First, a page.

Prize (?), n. [F. prise a seizing, hold, grasp, fr. pris, p. p. of prendre to take, L. prendere, prehendere; in some senses, as 2 (b), either from, or influenced by, F. prix price. See Prison, Prehensile, and cf. Pry, and also Price.]


That which is taken from another; something captured; a thing seized by force, stratagem, or superior power.

I will depart my pris, or may prey, by deliberation. Chaucer.

His own prize, Whom formerly he had in battle won. Spenser.

2. Hence, specifically; (a) Law

Anything captured by a belligerent using the rights of war; esp., property captured at sea in virtue of the rights of war, as a vessel.

Kent. Brande & C. (b)

An honor or reward striven for in a competitive contest; anything offered to be competed for, or as an inducement to, or reward of, effort.

I'll never wrestle for prize more. Shak.

I fought and conquered, yet have lost the prize. Dryden.


That which may be won by chance, as in a lottery



Anything worth striving for; a valuable possession held or in prospect.

I press toward the mark for the prize of the high calling of God in Christ Jesus. Phil. iii. 14.


A contest for a reward; competition.




A lever; a pry; also, the hold of a lever.

[Written also prise.]

Prize court, a court having jurisdiction of all captures made in war on the high seas. Bouvier. -- Prize fight, an exhibition contest, esp. one of pugilists, for a stake or wager. -- Prize fighter, one who fights publicly for a reward; -- applied esp. to a professional boxer or pugilist. Pope. -- Prize fighting, fighting, especially boxing, in public for a reward or wager. -- Prize master, an officer put in charge or command of a captured vessel. -- Prize medal, a medal given as a prize. -- Prize money, a dividend from the proceeds of a captured vessel, etc., paid to the captors. -- Prize ring, the ring or inclosure for a prize fight; the system and practice of prize fighting. -- To make prize of, to capture. Hawthorne.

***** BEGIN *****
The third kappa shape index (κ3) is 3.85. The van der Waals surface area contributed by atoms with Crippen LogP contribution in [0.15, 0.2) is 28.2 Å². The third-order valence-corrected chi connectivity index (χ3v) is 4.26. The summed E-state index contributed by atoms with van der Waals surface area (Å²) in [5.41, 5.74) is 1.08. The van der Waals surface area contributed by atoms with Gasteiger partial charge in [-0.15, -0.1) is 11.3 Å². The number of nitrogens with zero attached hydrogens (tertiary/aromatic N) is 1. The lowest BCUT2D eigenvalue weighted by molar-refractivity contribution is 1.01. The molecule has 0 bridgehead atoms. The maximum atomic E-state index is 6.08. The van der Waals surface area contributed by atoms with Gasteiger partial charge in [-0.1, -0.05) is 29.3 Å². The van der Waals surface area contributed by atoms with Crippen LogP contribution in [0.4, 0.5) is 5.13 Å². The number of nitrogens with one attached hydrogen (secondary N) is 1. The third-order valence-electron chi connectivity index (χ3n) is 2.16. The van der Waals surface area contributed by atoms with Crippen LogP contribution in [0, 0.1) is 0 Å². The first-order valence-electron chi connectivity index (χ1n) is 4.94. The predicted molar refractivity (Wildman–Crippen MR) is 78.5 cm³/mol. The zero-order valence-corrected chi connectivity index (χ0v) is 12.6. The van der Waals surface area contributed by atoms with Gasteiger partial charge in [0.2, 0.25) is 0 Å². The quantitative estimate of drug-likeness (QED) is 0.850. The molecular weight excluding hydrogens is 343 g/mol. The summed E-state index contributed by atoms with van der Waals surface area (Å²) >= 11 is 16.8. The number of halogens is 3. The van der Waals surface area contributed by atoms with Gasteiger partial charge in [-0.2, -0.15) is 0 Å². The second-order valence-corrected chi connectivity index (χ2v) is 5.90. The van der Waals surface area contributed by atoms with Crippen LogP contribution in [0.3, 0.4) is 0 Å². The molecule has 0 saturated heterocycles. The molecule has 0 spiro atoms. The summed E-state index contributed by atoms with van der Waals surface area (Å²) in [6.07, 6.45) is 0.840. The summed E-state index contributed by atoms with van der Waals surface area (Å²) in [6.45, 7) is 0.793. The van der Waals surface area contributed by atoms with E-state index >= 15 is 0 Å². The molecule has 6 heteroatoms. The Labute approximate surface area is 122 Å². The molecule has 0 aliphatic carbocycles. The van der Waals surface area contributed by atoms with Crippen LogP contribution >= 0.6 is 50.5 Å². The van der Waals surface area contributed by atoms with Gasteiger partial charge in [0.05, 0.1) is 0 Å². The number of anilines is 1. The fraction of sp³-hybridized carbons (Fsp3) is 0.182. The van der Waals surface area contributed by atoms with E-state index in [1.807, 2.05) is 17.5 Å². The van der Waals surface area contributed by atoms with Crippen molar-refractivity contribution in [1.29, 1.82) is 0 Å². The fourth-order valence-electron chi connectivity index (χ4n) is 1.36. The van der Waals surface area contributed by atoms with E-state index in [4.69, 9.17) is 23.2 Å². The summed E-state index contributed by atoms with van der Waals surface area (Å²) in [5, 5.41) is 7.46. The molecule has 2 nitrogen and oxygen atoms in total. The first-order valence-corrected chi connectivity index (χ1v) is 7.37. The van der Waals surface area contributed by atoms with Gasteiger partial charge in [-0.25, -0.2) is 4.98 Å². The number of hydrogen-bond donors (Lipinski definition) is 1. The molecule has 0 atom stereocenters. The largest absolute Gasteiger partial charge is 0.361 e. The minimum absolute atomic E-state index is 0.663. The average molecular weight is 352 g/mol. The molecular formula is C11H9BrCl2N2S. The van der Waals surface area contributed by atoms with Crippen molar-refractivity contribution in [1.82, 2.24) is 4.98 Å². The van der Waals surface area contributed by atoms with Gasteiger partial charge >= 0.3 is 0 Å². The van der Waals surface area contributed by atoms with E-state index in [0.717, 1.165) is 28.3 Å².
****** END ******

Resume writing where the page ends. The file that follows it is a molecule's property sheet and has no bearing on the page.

© Webster 1913.

Prize (?), v. t.

To move with a lever; to force up or open; to pry.

[Written also prise.]


© Webster 1913.

Prize, v. t. [imp. & p. p. Prized (?); p. pr. & vb. n. Prizing.] [F. priser, OF. prisier, preisier, fr. L. pretiare, fr. pretium worth, value, price. See Price, and cf. Praise.] [Formerly written also prise. ]


To set or estimate the value of; to appraise; to price; to rate.

A goodly price that I was prized at. Zech. xi. 13.

I prize it [life] not a straw, but for mine honor. Shak.


To value highly; to estimate to be of great worth; to esteem.

"[I] do love, prize, honor you. "


I prized your person, but your crown disdain. Dryden.


© Webster 1913.

Prize, n. [F. prix price. See 3d Prize. ]

Estimation; valuation.




© Webster 1913.

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